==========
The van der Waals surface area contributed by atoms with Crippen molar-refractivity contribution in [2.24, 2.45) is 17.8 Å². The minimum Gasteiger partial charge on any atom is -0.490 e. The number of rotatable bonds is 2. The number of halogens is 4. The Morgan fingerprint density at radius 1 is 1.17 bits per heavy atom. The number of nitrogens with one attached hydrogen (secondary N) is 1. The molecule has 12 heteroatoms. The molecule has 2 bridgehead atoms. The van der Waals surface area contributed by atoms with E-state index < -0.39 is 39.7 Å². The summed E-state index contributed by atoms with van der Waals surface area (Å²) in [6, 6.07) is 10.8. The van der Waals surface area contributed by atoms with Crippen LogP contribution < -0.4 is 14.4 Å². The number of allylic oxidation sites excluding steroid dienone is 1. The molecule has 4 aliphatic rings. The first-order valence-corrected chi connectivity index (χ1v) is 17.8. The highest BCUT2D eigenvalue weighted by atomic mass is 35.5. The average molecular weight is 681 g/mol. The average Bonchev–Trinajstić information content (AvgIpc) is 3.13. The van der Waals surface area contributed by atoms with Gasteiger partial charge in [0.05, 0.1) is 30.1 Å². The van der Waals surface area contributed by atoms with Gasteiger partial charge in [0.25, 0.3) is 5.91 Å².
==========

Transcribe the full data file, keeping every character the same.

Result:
The van der Waals surface area contributed by atoms with Crippen molar-refractivity contribution in [2.24, 2.45) is 17.8 Å². The minimum Gasteiger partial charge on any atom is -0.490 e. The number of rotatable bonds is 2. The number of halogens is 4. The Morgan fingerprint density at radius 1 is 1.17 bits per heavy atom. The number of nitrogens with one attached hydrogen (secondary N) is 1. The molecule has 12 heteroatoms. The molecule has 2 bridgehead atoms. The van der Waals surface area contributed by atoms with E-state index < -0.39 is 39.7 Å². The summed E-state index contributed by atoms with van der Waals surface area (Å²) in [6, 6.07) is 10.8. The van der Waals surface area contributed by atoms with Crippen LogP contribution < -0.4 is 14.4 Å². The number of allylic oxidation sites excluding steroid dienone is 1. The molecule has 4 aliphatic rings. The first-order valence-corrected chi connectivity index (χ1v) is 17.8. The highest BCUT2D eigenvalue weighted by atomic mass is 35.5. The average molecular weight is 681 g/mol. The average Bonchev–Trinajstić information content (AvgIpc) is 3.13. The van der Waals surface area contributed by atoms with Gasteiger partial charge in [0.05, 0.1) is 30.1 Å². The van der Waals surface area contributed by atoms with Gasteiger partial charge in [0.25, 0.3) is 5.91 Å².